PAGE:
Wellesley Course Will Encourage Women to Study Engineering
July 5, 2006
Mass. -- Wellesley College, the nation’s top women’s
college, extends its academic reach next spring with a course
aimed at encouraging a career in engineering. “Introduction
to Engineering Science” will be a major part of a new introductory
engineering experience designed to connect Wellesley students
with opportunities at Massachusetts Institute of Technology and
Franklin W. Olin College of Engineering – and beyond.
The new course
is funded by a grant of $235,000 from the Davis Educational Foundation,
established by Stanton and Elisabeth Davis
after Mr. Davis’s retirement as chairman of Shaw’s
work in teams on projects that incorporate basic engineering
principles and will use modern tools and techniques
that cut across many engineering disciplines. The goal is to bring
more women into the field of engineering.
are still less likely than boys to select engineering and other
physics-based science fields in college,” noted
a 2002 article in the Journal of Women and Minorities in Science
and Engineering. A 2004 National Academy of Engineering report,
"The Engineer of 2020: Visions of Engineering in the New Century,"
looks ahead to the not-too-distant future when engineers are predicted
to become leaders in everything from government to medicine. In
the 21st century, engineering looks to be an outstanding career
choice for the best and brightest students, both male and female.
the new course, engineers from a range of disciplines will discuss
frontiers and career possibilities with the
Wellesley students, who will also take advantage of coordinated
advising, in which professors from Wellesley, MIT and Olin will
help to identify a program of engineering courses to complement
each student’s major.
Wellesley students have long been able to cross register for classes
at MIT and more recently at Olin. The new class will make it easier
to explore and further engineering studies.
This introduction to engineering has been several years in development,
beginning with a series of discussions at Wellesley in 2003. In
2005, with funding from the Andrew W. Mellon Foundation, Wellesley
physics professor Theodore Ducas visited a number of leading institutions
in engineering education to design the project. In addition to
consulting with professors, he attended classes and laboratories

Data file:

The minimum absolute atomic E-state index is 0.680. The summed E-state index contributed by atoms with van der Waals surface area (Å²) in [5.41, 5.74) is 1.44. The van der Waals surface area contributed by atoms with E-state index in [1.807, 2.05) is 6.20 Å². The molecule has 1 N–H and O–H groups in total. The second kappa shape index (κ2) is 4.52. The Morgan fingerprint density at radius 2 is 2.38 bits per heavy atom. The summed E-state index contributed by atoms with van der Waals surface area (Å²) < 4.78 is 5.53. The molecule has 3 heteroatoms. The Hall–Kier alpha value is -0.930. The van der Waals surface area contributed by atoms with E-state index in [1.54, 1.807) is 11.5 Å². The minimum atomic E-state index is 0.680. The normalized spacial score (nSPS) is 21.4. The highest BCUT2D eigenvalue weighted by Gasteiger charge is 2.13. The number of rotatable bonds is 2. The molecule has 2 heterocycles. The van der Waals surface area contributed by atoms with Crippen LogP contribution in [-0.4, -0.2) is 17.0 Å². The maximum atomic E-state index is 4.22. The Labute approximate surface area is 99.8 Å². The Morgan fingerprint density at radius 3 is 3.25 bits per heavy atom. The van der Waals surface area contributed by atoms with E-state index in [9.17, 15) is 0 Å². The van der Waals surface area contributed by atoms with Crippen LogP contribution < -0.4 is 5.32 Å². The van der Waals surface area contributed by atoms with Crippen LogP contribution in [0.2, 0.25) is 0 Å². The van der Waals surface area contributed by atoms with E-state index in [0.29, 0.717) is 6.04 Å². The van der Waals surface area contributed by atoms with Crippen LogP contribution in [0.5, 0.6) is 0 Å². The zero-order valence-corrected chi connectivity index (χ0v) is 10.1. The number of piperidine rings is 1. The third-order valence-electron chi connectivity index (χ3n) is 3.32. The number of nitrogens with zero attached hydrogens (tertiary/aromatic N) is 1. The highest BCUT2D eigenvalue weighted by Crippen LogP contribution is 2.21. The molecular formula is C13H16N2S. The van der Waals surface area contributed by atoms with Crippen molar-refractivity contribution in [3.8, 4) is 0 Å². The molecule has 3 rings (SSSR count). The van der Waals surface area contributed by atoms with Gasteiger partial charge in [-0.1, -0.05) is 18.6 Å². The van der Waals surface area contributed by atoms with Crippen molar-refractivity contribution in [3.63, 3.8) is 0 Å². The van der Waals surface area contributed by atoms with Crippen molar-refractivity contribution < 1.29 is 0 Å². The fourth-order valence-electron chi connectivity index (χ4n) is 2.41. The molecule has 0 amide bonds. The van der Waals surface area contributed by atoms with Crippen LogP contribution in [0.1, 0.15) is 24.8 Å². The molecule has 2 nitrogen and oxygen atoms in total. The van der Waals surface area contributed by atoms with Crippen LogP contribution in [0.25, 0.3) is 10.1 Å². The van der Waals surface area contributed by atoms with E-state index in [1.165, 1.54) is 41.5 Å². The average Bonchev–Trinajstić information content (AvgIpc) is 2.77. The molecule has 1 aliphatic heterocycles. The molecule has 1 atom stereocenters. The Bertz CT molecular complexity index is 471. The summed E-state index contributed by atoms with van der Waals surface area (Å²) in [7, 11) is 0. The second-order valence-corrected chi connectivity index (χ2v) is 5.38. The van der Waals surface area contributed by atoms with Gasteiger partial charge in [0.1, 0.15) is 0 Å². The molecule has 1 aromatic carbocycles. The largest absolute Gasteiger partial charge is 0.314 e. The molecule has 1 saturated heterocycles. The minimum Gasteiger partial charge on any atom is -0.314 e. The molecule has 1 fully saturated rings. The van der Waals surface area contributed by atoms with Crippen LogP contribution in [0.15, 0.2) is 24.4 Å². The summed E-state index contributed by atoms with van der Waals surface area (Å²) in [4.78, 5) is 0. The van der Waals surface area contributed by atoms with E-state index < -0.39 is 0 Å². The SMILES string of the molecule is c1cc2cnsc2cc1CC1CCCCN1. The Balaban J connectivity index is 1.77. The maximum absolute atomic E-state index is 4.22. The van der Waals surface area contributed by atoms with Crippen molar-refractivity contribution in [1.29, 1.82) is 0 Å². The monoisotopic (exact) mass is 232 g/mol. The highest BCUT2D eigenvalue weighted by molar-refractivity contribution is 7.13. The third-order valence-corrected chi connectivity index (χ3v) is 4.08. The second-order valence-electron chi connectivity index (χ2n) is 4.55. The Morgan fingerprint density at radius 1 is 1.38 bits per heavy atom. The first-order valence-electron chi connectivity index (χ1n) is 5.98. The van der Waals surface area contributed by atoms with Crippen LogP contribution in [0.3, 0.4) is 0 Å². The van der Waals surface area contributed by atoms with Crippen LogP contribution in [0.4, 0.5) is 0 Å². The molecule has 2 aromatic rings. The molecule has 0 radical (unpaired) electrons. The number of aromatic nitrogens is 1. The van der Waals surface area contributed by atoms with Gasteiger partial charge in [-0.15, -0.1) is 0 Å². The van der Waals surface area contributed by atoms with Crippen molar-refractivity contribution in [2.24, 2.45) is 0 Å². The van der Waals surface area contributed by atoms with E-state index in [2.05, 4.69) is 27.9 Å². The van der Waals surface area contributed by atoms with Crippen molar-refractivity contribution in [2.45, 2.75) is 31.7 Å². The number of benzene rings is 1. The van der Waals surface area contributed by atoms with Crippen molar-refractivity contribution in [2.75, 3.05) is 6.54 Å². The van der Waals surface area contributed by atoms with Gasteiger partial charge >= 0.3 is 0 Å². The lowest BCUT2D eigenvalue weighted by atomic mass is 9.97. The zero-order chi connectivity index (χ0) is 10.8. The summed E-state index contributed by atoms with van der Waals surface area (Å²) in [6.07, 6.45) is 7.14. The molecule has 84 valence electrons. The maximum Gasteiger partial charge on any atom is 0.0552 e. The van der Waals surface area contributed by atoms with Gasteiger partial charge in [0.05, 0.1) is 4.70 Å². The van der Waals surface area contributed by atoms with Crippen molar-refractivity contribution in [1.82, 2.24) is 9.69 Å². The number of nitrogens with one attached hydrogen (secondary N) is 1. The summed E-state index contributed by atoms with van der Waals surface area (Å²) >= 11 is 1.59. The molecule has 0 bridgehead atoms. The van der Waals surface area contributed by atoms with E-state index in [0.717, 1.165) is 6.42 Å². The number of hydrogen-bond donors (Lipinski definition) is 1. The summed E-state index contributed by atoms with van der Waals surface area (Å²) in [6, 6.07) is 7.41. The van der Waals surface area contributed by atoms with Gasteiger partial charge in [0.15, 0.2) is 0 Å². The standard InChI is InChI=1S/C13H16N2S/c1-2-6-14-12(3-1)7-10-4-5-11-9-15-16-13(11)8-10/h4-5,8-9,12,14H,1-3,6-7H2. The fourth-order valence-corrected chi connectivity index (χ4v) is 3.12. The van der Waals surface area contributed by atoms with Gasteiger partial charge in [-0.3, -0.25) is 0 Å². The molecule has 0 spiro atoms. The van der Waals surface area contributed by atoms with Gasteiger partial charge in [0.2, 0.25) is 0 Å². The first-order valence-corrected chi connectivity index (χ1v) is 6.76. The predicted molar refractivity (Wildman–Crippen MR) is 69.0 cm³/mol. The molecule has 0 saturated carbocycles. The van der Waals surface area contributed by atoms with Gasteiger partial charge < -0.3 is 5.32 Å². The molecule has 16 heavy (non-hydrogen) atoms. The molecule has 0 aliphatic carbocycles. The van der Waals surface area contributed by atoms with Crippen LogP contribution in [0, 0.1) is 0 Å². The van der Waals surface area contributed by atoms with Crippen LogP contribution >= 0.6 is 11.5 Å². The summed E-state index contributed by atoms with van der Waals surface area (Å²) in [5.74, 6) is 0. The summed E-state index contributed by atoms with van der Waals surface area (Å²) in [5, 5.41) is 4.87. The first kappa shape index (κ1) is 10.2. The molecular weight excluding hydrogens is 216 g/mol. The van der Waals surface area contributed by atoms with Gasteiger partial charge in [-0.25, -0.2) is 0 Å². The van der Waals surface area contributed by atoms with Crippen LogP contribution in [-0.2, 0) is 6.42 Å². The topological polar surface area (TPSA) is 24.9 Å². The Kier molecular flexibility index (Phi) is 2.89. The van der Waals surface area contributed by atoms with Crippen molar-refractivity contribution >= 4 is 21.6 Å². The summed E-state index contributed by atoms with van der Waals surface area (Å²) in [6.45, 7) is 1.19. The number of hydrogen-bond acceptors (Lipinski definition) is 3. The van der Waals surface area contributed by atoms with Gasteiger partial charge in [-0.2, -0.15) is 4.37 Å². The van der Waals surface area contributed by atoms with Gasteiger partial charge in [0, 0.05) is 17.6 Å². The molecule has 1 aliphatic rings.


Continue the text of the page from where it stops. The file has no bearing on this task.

to see how students experienced their exposure to engineering.
half-unit version of the course was offered during Wellesley’s month-long Wintersession in January 2006. “It
was one of the most worthwhile classes I've taken at Wellesley,” said
Wellesley sophomore Breanna Skinner of Dingle, Idaho, about the
Wintersession preview. “For me, it opened up the different
options I could take in following a path in engineering.”
Skinner especially enjoyed exploring the parallels between engineering
and other disciplines.
“We used a computer program, and, while learning about circuits
and elementary electronics, created a virtual spring which we could
use in a clock,” Skinner said. “We also learned that
engineering projects often model ideas from nature. We were able
to take our finished oscillating wheels, powered by the virtual
springs, and link them together. We started them out-of-phase,
but found that they soon synchronized. This behavior is found in
some social animals in nature.”
will help Skinner map out future studies. “I
plan to continue taking physics and math courses at Wellesley,
and perhaps some engineering classes at other schools,” she
said. “I'm not completely sure what I want to do ‘when
I grow up,’ but I feel Wellesley, and the programs Wellesley
opens up in other schools, will be good preparation if I decide
engineering is a career option.”
Next spring, Ducas will join two Olin engineering professors,
Gill Pratt and Brian Storey, to form the team that will teach the
first full term version of the class. Ducas believes the course
can show how students at a leading liberal arts college can get
an effective start on the path towards becoming engineering leaders.
“The engineers of the future will need to combine their
technical skills with the ability to communicate effectively and
with an awareness of the social contexts of their projects,” he
said. “I believe our Wellesley students who graduate with
a science major and an engineering complement will be in an especially
good position to make significant positive contributions to society.”
has long stated its mission as “to provide an
excellent liberal arts education for women who will make a difference
in the world.” With the addition of engineering, Wellesley
will certainly expand the opportunities for it students to make
a difference in an increasingly technological world. For
more information, go to www.wellesley.edu.